June 12, 2017
WASHINGTON,DC—The United States Holocaust Memorial Museum is launching its first-ever Kickstarter campaign, “Save Their Stories: The Undiscovered Diaries of the Holocaust,” to give voice to some of the victims and survivors of Nazism. The campaign’s goal of $250,000 will enable the Museum to undertake the complex process of cataloging, digitizing, and making publicly available for the first time more than 200 diaries in its collection. The 31-day campaign is launching on the birthday of the most famous diarist of the Holocaust, Anne Frank. Anyone can follow the campaign and ongoing project on social media at #SaveTheirStories and learn more at ushmm.org/kickstarter.
Diaries reveal some of the most intimate, heart-wrenching accounts of the Holocaust. They record in real time the feelings of loss, fear, and, sometimes, hope of those facing extraordinary peril. These testimonies convey an urgency in a way that other archival documentation often lacks. Diaries are also important teaching and scholarly tools allowing historians, educators, and students to understand the human cost of genocide.
“Making the evidence of the Holocaust widely available is critical to promoting its understanding and countering those who would deny it,” says Dana Weinstein, the Museum’s director of membership and new audience engagement, who is leading the effort. “With the support of people from around the world united behind this project we will help make more voices of those persecuted by Nazism heard.”
The project will also allow the Museum to translate three of the more than 200 diaries into English written by Jewish refugees who fled their homes to escape the Holocaust:
- The diary of Joseph Strip, a young boy who wrote about his family’s harrowing experience over the grid-lined pages of his math notebook.
- The papers of Lucien Dreyfus, a journalist and schoolteacher from Strasbourg, France, who was deported to Auschwitz in 1943. His collection includes letters to his daughter, son-in-law, and granddaughter who escaped to the United States in 1942 that they received after his death.
- The diary of Hans Vogel, who fled Paris with his family while his father was interned, which contains hand-drawn and colored maps of their flight.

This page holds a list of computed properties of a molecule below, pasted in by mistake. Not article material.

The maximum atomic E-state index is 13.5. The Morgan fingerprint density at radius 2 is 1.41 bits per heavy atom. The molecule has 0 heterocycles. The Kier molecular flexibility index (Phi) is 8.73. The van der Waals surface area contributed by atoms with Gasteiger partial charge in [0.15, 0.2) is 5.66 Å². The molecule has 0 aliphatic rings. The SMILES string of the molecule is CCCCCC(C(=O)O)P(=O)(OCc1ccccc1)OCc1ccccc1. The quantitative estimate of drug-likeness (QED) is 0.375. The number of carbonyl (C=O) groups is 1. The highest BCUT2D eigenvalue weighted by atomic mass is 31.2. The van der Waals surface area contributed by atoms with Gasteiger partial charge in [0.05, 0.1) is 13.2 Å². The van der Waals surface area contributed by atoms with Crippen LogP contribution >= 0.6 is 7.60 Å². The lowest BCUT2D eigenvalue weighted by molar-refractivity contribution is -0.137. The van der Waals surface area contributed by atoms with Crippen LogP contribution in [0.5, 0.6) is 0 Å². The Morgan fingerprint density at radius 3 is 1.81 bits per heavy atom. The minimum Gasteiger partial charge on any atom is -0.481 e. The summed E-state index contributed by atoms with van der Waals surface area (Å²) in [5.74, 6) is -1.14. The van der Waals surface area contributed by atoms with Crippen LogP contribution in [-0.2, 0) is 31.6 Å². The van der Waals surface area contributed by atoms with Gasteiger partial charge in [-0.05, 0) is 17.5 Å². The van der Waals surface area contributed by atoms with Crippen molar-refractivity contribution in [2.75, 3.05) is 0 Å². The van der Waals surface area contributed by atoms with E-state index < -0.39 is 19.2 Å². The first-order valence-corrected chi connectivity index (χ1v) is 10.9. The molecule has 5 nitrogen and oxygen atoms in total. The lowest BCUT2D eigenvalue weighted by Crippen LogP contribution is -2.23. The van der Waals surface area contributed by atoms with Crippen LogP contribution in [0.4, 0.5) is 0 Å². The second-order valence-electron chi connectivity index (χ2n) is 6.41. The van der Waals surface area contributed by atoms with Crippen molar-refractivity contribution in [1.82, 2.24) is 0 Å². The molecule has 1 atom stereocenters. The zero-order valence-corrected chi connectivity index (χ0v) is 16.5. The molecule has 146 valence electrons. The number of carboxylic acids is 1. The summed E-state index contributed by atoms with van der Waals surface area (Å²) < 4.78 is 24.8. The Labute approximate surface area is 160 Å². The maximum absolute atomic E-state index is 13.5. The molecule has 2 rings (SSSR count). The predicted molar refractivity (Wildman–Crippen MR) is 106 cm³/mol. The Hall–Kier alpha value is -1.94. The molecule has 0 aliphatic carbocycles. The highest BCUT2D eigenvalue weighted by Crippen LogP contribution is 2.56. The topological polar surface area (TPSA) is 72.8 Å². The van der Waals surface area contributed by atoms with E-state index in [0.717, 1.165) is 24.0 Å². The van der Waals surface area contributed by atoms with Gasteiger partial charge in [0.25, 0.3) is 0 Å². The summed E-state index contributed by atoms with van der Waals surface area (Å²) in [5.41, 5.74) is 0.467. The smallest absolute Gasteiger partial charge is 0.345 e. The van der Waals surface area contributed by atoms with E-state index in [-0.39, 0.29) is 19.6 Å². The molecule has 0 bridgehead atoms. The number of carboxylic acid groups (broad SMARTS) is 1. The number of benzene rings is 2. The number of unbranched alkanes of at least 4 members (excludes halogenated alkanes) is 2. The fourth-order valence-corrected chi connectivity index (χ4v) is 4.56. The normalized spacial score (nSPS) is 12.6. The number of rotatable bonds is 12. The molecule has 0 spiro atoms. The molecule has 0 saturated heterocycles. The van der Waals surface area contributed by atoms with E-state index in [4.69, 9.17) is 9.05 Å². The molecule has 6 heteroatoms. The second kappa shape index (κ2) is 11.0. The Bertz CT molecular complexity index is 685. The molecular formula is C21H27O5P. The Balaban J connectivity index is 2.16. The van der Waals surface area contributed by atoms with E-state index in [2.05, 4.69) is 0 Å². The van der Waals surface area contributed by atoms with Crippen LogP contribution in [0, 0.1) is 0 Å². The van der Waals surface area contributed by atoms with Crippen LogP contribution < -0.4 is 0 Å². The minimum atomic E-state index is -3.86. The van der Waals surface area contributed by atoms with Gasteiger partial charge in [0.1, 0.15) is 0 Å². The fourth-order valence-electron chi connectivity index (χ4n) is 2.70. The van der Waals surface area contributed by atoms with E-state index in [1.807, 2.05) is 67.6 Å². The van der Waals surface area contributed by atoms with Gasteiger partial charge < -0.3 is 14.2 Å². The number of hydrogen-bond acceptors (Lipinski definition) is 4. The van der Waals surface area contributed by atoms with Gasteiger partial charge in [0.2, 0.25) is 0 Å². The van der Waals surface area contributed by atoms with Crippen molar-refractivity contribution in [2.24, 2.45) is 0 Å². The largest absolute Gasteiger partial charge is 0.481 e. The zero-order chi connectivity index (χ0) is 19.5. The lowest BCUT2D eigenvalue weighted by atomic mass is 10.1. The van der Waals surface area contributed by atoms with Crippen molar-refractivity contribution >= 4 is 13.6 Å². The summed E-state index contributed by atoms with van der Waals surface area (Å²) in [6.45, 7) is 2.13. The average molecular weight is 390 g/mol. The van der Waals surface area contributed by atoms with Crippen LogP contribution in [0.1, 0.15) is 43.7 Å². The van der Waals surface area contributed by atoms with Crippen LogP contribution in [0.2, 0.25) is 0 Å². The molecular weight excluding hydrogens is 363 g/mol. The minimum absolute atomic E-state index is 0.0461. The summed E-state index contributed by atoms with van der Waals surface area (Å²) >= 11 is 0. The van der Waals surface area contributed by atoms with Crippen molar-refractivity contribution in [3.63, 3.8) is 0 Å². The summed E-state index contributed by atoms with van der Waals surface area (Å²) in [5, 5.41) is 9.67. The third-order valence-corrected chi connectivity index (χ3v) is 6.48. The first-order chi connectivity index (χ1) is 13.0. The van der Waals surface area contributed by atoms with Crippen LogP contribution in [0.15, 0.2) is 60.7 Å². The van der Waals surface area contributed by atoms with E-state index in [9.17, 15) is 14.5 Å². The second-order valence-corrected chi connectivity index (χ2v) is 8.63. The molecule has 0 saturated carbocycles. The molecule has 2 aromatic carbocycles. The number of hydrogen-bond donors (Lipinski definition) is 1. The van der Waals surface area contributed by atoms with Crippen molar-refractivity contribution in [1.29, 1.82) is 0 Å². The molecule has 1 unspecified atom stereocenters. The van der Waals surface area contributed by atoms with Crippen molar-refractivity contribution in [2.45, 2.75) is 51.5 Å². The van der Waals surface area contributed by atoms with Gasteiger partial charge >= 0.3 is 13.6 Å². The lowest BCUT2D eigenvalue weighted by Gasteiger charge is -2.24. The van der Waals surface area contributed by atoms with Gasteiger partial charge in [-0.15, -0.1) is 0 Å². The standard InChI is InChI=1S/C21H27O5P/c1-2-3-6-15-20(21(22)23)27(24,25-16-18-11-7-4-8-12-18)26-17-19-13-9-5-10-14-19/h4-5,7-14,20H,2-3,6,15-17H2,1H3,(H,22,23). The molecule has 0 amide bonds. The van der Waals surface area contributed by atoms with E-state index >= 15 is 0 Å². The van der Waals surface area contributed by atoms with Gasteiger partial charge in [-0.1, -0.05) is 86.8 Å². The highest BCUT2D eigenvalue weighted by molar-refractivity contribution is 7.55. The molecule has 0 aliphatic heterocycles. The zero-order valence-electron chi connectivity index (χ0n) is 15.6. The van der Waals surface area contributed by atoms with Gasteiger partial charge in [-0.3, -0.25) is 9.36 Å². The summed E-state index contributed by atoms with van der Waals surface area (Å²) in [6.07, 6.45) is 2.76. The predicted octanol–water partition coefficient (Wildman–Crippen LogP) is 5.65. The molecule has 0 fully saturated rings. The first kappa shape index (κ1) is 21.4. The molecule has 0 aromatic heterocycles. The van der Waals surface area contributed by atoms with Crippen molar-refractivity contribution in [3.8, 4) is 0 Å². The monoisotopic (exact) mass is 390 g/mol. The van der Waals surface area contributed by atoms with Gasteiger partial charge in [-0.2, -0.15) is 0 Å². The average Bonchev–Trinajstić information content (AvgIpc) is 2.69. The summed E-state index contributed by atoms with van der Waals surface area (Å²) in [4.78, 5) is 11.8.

The Museum’s full collection of diaries documents a range of experiences, from life in ghettos and concentration camps to the search for refuge in America.
“Kickstarter is proud to be working with the United States Holocaust Memorial Museum to preserve and digitize these priceless records of a devastating time in human history,” says Margo Atwell, Kickstarter director of publishing. “It’s critical to preserve these works and make them available to the public and to future generations, so they can better understand the dangers of allowing hatred to spread unchecked.”
Diaries also are powerful teaching tools. Lisa Bauman, an AP English teacher at Blue Valley West High School in Overland Park, Kansas, says her students gain understanding from reading first-hand accounts of the Holocaust.
“I use diaries to teach the Holocaust because they are treasure troves of primary source information that personalize the history and reach students in a way that a textbook cannot,” says Bauman. “By reading diaries, my students learn about individual experiences and develop feelings of empathy for the writers, who they can relate to in many ways because diaries are so deeply personal.”
Kickstarter has enabled the funding of more than 126,000 creative projects with the support of more than 13 million backers pledging over $3 billion since it began in 2009. It adheres to an all-or-nothing method: if the project succeeds in reaching its funding goal, all backers’ credit cards are charged. If the project falls short, no one is charged and no funds come to the Museum.
A living memorial to the Holocaust, the United States Holocaust Memorial Museum inspires leaders and citizens worldwide to confront hate, prevent genocide, and promote human dignity. Its far-reaching educational programs and global impact are made possible by generous donors. For more information, visit ushmm.org.View All Museum News Releases